At the time of writing this the Gravity Forms + Stripe WordPress extension/plugin for Gravity Forms is about the only extension that will add a proper credit card fieldset to an existing form created with the excellent Gravity Forms plugin. I had been taking credit card details via credit card fields setup manually in Gravity Forms then inputting the details in my Stripe account but that was hassle and allegedly a bit insecure!
Unfortunately, my VPS server wasn’t setup correctly to handle the Stripe calls and after having installed The Gravity Forms + Stripe plugin I noticed none of my forms were visible anymore. After a few emails back and forth with the plugin developer Naomi and turning off all my other plugins except Gravity Forms and Gravity Forms + Stripe, I got the following error message:
Warning: curl_exec() has been disabled for security reasons in
on line 176
To sort this out I had to edit my VPS php.ini file to remove the reference to “curl_exec” in the “disable_functions” line. To do this you’ll need access to change your server settings. Non-VPS or shared hosting customers can’t normally change server settings. You can ask your hosting company to do this for you but I’d say it’s unlikely they will. Hopefully your hosting setup is suitable though.
First off, find out where your php.ini file is or which one your server is using by viewing your PHP info. Upload a file called “phpinfo.php” with the following content only:
<!--?php phpinfo(); ?>
Next, open up an SSH session to your server and login as the root user using something like Putty. Add the following commands to edit your php.ini file. The example given relates to the location of php.ini on my server only:
pico -w /usr/local/lib/php.ini
Finally, run the following command to restart apache so the changes are active:
My Gravity Forms + Stripe setup now works perfectly! Here’s my payment form:
I’ve been using Virtual Private Server (VPS) hosting from various different hosts for my own sites for a few years now. I reckoned I’d outgrown shared hosting and liked the idea of having a server all to myself, expecting performance to be much better without having to share with hundreds or thousands of other sites. Its not really worked out like that though..
I currently have about 10 wordpress based sites on my VPS, only a couple of which might be construed as doing anything weird. They both have a lot of plugins and some decent traffic. But all in all, I wouldnt consider that I’m doing anything on such a massive scale to warrant the downtime and slowness problems I’ve been having for ages now. WordPress can be resource heavy but surely servers should know how to deal with it by now?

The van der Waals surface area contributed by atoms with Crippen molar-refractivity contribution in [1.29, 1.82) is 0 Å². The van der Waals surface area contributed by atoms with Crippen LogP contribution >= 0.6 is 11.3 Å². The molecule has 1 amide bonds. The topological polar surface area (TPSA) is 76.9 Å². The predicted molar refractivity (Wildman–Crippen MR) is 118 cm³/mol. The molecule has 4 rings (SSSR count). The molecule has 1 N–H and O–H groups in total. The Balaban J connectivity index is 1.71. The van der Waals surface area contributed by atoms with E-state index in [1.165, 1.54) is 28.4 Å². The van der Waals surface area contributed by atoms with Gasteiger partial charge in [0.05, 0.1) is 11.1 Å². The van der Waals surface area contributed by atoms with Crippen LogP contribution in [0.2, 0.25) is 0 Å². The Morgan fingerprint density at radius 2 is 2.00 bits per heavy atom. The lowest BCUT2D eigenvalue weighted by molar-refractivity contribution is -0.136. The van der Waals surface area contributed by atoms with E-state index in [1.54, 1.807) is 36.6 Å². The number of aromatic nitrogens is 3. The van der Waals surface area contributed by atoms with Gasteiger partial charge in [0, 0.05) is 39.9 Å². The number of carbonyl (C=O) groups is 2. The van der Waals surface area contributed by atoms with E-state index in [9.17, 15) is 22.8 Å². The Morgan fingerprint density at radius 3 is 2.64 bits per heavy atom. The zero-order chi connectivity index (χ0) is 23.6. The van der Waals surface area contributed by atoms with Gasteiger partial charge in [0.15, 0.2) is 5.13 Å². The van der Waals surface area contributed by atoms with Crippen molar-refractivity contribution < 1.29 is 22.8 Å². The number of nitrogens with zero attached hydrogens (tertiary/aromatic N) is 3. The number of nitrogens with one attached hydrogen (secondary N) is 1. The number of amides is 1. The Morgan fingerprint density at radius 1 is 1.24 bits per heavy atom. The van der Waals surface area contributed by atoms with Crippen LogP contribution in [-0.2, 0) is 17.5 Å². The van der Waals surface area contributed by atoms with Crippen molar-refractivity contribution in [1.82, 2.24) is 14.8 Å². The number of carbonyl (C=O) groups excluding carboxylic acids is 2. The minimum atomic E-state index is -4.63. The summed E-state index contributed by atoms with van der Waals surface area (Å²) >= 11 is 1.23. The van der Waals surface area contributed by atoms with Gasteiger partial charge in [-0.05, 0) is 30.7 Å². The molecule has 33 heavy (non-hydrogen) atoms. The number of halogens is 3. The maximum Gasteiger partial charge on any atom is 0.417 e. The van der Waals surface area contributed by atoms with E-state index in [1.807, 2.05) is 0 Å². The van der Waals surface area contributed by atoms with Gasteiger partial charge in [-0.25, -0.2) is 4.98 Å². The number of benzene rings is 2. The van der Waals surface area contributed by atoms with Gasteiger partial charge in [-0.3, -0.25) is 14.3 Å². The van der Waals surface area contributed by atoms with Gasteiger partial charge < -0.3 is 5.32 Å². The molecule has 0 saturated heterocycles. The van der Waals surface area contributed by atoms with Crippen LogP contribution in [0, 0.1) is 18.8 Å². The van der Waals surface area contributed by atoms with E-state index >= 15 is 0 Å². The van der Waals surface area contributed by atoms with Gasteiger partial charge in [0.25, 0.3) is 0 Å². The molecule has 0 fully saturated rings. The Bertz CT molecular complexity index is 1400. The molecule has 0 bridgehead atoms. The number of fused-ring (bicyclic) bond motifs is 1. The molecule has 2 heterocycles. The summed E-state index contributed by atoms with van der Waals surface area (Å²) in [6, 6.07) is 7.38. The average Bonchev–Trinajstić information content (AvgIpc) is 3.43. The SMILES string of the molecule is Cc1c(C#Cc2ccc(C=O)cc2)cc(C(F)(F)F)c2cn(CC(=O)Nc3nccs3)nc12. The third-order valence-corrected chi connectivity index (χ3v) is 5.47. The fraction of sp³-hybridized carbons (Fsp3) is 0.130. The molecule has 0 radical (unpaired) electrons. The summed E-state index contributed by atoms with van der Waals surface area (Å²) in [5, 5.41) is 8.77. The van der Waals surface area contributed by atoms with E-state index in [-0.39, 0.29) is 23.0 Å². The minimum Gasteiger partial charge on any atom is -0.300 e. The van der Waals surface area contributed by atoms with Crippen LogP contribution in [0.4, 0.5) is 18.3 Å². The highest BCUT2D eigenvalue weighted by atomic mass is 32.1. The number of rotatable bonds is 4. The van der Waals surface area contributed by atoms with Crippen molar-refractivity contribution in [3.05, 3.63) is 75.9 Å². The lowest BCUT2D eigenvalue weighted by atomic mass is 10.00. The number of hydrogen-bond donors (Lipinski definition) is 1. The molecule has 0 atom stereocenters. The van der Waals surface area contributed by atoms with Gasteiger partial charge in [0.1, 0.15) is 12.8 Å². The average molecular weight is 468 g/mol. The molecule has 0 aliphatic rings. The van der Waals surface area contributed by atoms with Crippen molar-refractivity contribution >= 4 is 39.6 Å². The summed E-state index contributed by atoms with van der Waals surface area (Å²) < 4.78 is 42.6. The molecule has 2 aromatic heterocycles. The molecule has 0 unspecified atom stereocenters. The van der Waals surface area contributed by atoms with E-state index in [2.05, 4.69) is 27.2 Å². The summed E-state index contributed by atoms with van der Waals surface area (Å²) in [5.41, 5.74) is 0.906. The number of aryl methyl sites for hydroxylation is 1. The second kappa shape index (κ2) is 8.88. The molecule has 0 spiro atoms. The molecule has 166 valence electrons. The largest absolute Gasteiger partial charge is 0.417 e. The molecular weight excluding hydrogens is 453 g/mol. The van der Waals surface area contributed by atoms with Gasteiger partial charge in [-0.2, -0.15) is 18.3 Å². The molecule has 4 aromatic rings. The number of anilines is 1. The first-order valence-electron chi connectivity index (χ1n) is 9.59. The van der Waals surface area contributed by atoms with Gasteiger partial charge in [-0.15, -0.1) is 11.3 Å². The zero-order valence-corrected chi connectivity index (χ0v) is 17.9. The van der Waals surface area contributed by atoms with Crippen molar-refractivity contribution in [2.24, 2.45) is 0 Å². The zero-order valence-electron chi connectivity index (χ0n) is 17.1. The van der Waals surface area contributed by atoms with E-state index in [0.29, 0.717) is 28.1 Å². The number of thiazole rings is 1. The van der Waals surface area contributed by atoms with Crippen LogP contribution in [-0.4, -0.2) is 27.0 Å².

The thing that annoys me most is that the same sites didnt cause half as much trouble when they were on shared and if they did, support was available quickly and for FREE. VPS support has to be paid for as its unmanaged. I recently had a client move from my shared reseller hosting to a VPS and straight away he had terrible site/server downtime problems none of which happened on my shared. So while VPS hosting is a lot dearer per month than shared, its shared that seems to have the best specs, performance and support. What exactly are we paying for with a VPS so? Control? Is that even important? You really need to know your stuff if control and editing server settings is your thing.
In short, I think I’d only reccommend VPS hosting if you dont have a large wordpress or cms based site and know your way around server settings, but even then make sure you have your own very good reason for having a VPS rather than just thinking it sounds like a good idea or having your host talk you into it.
I’m hoping to switch back to shared soon.
For the last few years I’ve been having an annoying issue with my WordPress sites on VPS hosting. I’ve gone through 3 different VPS/Cloud hosts and the problem remained.
The problem was basically to do with server stability and uptime. My sites were unresponsive and the server was going down intermittently. Server CPU usage was up and I seemed to be using way more space than seemed right for the files I’d uploaded.
The issue was compounded by the fact that I’m not that well up on VPS management and the hosting companies only support VPS issues for a fee! Recently, I had my current host LetsHost.ie tell me that I reached my Inode limit which is basically the number of individual files and folders you can have on a server. Neither of us could understand why the limit was reached as it meant I must have millions of files hosted which didn’t seem possible for the sites I was running. My actual disk space usage was only 50% too.
Turns out that a couple of wordpress plugins on one of my main sites, “Really Simple Captcha”, and Tribulant’s Newsletter plugin had conspired to create millions of individual files in the captcha “tmp” directory. I upgraded the newsletter plugin and deleted the tmp directory files (had to use SSH) and I gained back nearly 100% Inodes and 25% disk space and so far server stability has been fine.
More info on the problem can be found here.